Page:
A very frequent variant of this type of blasting is the so-called short delay blasting technique, wherein the number of simultaneously detonating charges in a large round is limited by successively initiating the charges electrically with delayinterval between the charges.

This blasting technique in itself is known. In another variant only one or a few holes at a time are drilled and the ignition of the blasting charge is obtained by propagating the required energy through an inactive medium to the charge. Another typical example of such remotely actuated ignition is to project a bullet toward the blasting charge which is inserted into the drill hole thereby initiating the charge. This mode of ignition, however, does not satisfy the economic demands whichmust be met in order to reduce the technique into practice.

The invention seeks to improve the technique of cautious blasting thereby making it possible to closely upon each other drill, charge, blast and load while safeguarding ignition without any costly measures. This is achieved by supplying theenergy required for initiating the detonation by means of the covering or stemming which is intended to stop up or stem the drill hole.

The invention is described in the following description with reference to the accompanying drawings in which various embodiments are shown by way of example. It is to be understood that these embodiments are only illustrative of the inventionand that various modifications thereof may be made within the scope of the claims following hereinafter.

It is to be understood that the term "fluid" used in the claims means a substance that alters its shape in response to any force, that tends to flow or to conform to the outline of its container, and that includes liquids, plastic materials andmixtures of solids and liquids capable of flow.

In the drawings,

FIG. 1 is a sectional side view of an apparatus according to the invention.

FIG. 2 is an enlarged section of a portion of the apparatus in FIG. 1.

FIG. 3 illustrates an alternative way of using the apparatus in FIGS. 1 and 2.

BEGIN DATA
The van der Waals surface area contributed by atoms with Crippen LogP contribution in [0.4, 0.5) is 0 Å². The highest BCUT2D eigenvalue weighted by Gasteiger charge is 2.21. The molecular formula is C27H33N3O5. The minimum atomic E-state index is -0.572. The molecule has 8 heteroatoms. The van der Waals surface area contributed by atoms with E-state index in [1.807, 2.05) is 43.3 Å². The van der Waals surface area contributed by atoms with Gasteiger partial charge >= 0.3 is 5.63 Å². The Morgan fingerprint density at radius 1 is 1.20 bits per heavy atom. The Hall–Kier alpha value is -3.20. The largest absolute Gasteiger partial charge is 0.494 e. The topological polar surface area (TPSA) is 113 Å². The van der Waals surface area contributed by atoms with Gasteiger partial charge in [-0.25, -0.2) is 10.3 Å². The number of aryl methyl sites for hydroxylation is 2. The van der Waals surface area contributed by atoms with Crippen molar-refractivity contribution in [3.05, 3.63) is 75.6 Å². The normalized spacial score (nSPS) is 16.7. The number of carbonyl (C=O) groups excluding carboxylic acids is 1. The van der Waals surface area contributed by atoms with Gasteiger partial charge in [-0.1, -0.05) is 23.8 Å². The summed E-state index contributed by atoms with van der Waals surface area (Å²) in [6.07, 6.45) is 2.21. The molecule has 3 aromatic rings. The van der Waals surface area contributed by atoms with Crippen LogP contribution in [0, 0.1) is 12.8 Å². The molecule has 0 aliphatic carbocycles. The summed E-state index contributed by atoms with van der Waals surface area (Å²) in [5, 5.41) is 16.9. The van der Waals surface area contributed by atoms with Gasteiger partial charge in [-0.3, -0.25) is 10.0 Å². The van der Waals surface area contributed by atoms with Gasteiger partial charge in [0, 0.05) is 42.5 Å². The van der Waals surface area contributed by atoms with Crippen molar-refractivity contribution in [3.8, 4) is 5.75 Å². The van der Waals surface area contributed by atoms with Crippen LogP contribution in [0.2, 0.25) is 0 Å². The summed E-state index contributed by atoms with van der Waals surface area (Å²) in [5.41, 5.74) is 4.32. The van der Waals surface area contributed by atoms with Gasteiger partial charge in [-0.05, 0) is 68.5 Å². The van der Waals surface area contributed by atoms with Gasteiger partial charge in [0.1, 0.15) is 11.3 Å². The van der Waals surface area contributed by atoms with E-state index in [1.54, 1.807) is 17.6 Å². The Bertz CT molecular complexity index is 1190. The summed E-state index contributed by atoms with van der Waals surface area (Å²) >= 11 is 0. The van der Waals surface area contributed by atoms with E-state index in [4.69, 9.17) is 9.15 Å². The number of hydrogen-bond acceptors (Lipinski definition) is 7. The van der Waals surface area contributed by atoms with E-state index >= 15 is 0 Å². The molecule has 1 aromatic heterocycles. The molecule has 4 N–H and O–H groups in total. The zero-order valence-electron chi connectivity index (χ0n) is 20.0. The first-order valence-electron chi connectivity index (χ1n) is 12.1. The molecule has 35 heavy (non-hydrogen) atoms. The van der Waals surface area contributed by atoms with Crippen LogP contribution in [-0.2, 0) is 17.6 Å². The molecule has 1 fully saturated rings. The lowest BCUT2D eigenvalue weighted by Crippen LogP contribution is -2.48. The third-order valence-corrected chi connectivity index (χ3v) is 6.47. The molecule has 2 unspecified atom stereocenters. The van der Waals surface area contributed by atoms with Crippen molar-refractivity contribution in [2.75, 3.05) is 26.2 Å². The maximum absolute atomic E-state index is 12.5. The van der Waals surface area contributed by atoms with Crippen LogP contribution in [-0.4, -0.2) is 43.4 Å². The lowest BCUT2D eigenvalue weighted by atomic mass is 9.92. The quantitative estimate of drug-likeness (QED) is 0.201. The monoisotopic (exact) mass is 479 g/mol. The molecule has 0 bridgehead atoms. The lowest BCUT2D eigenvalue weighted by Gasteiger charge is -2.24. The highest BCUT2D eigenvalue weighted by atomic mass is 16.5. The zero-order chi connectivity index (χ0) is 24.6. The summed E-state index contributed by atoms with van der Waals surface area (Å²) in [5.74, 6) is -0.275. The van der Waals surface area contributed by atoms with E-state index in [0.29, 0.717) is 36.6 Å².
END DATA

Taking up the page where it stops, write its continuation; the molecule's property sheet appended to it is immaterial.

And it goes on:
FIG. 4 shows an enlarged section of a projectile intended to be used in an apparatus according to the invention.

FIG. 5 shows another embodiment of an apparatus according to the invention.

FIG. 6 shows diagrammatically a side view of a mobile rig carrying an apparatus according to the invention.

FIG. 7 shows diagrammatically a rear view of the rig in FIG. 6.

Corresponding details have been given the same reference numeral in the various figures.

In FIGS. 1 and 2 is shown a gun designated generally 10 for launching or projecting a stem or covering 11 into a pre-drilled cylindrical blind hole 12; said covering being intended to stop up or stem the drill hole. The hole 12 is drilled byusing conventional technique. An explosive is inserted into the hole 12 and is packed therein. When the stem 11 is forced or projected into the hole 12 it strikes the explosive 21 thereby initiating the explosion. The stem 11 stops up the hole andprevents the generated detonation gases from leaking past the stem. The stem also prevents leakage of explosive out of the hole. The stem, thus, contributes to a maximum bursting effect. The accelerated stem is the active medium for supplying theenergy required for initiation of the explosive. In order to eliminate the risk that detonation does not occur the speed of the stem must exceed a lower limit value when the stem strikes the explosive and delivers an impact thereagainst; said limitvalue being dependent on the type of explosive. In the illustrated embodiment the stem 11 consists of water; other fluids, however, may be used.

The gun 10 comprises a barrel 13. The barrel 13 is centered relative to the hole 12 having its mouth just in front of the opening of the hole. A back head 14 is screwed into the rear part of the gun 10. The back head 14 is provided with apassage 15 traversing therethrough. The fluid is filled into the barrel 13 through the passage 15. A check valve 15.sup.1 in the passage 15 prevents the fluid from flowing out of the barrel 13. A charge chamber 16 for power fluid is arranged aroundthe rear portion of the barrel 13. The power fluid which consists of pressure air or any other pressure gas is used for accelerating the stem. In FIGS. 1 and 2 a plate 30 is inserted between the power fluid and the stem 11. The plate 30 is intended tokeep the stem unchanged in shape by preventing so-called fingers from arising which may occur when high pressure air is caused to act upon a water surface. The plate 30 may be inserted into the barrel 13 by unscrewing the back head 14. The water isthen admitted through the passage 15 and a hole in the plate 30 which is concentric with the passage. Alternatively the plate 30 may be designed without any hole; in such case may the fluid be admitted through a conduit not shown which extends radiallyrelative to the barrel 13. Under certain circumstances the plate 30 may be omitted. By making the stem 11 of sufficient length and by controlling the supply of pressure air in suitable manner by means of a valve slide 17 it is possible to limit theextension of the above-mentioned fingers thereby making it possible to accelerate the stem without using the plate 30. The valve slide 17 can be shifted by supplying control air to either of two passages 18, 19. By shifting the slide 17 from theposition shown in FIG. 2 the pressure gas in the chamber 16 is caused to act upon the rear end face of the stem 11 via the plate 30. The stem 11, thus, is accelerated. A continued acceleration of the stem 11 occurs during its transport through thebarrel 13 due to the expansion of the pressure gas in the chamber 16. When the accelerated stem leaves the barrel 13 it is launched into the hole 12. The volume of air in the barrel 13 in front of the stem 11 is vented through the gap between thebarrel and the rock.